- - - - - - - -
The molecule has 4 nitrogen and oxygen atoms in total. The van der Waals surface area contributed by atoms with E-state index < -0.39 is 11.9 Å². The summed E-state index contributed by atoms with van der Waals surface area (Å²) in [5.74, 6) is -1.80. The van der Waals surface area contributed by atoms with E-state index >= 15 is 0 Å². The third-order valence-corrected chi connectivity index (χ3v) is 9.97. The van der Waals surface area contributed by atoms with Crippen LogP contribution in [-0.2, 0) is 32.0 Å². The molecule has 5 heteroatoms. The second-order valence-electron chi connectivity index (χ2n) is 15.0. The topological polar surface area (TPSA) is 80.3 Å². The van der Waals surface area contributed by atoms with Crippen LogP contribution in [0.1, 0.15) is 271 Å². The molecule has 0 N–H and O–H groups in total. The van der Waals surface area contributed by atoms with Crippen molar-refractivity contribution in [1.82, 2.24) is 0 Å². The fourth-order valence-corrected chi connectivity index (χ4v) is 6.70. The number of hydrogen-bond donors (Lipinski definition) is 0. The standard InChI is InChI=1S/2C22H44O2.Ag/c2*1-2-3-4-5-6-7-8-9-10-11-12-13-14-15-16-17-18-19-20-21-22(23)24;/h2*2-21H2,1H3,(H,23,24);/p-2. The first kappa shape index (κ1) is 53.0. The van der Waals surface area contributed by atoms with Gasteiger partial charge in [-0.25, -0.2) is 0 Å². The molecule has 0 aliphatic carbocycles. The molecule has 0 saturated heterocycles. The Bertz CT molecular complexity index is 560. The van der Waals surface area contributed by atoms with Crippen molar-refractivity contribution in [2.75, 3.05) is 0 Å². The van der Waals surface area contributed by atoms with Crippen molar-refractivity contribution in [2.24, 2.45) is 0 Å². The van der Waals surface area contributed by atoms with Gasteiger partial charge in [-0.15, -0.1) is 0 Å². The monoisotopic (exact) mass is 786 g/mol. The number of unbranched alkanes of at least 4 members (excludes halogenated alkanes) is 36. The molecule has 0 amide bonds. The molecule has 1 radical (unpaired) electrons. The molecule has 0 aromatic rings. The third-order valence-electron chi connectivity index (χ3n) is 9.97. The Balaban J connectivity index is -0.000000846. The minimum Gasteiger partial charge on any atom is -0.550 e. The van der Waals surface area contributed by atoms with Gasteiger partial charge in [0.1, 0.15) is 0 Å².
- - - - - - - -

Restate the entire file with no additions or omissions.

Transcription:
The molecule has 4 nitrogen and oxygen atoms in total. The van der Waals surface area contributed by atoms with E-state index < -0.39 is 11.9 Å². The summed E-state index contributed by atoms with van der Waals surface area (Å²) in [5.74, 6) is -1.80. The van der Waals surface area contributed by atoms with E-state index >= 15 is 0 Å². The third-order valence-corrected chi connectivity index (χ3v) is 9.97. The van der Waals surface area contributed by atoms with Crippen LogP contribution in [-0.2, 0) is 32.0 Å². The molecule has 5 heteroatoms. The second-order valence-electron chi connectivity index (χ2n) is 15.0. The topological polar surface area (TPSA) is 80.3 Å². The van der Waals surface area contributed by atoms with Crippen LogP contribution in [0.1, 0.15) is 271 Å². The molecule has 0 N–H and O–H groups in total. The van der Waals surface area contributed by atoms with Crippen molar-refractivity contribution in [1.82, 2.24) is 0 Å². The fourth-order valence-corrected chi connectivity index (χ4v) is 6.70. The number of hydrogen-bond donors (Lipinski definition) is 0. The standard InChI is InChI=1S/2C22H44O2.Ag/c2*1-2-3-4-5-6-7-8-9-10-11-12-13-14-15-16-17-18-19-20-21-22(23)24;/h2*2-21H2,1H3,(H,23,24);/p-2. The first kappa shape index (κ1) is 53.0. The van der Waals surface area contributed by atoms with Gasteiger partial charge in [-0.25, -0.2) is 0 Å². The molecule has 0 aliphatic carbocycles. The molecule has 0 saturated heterocycles. The Bertz CT molecular complexity index is 560. The van der Waals surface area contributed by atoms with Crippen molar-refractivity contribution in [2.75, 3.05) is 0 Å². The van der Waals surface area contributed by atoms with Crippen molar-refractivity contribution in [2.24, 2.45) is 0 Å². The van der Waals surface area contributed by atoms with Gasteiger partial charge in [-0.15, -0.1) is 0 Å². The monoisotopic (exact) mass is 786 g/mol. The number of unbranched alkanes of at least 4 members (excludes halogenated alkanes) is 36. The molecule has 0 amide bonds. The molecule has 1 radical (unpaired) electrons. The molecule has 0 aromatic rings. The third-order valence-electron chi connectivity index (χ3n) is 9.97. The Balaban J connectivity index is -0.000000846. The minimum Gasteiger partial charge on any atom is -0.550 e. The van der Waals surface area contributed by atoms with Gasteiger partial charge in [0.1, 0.15) is 0 Å².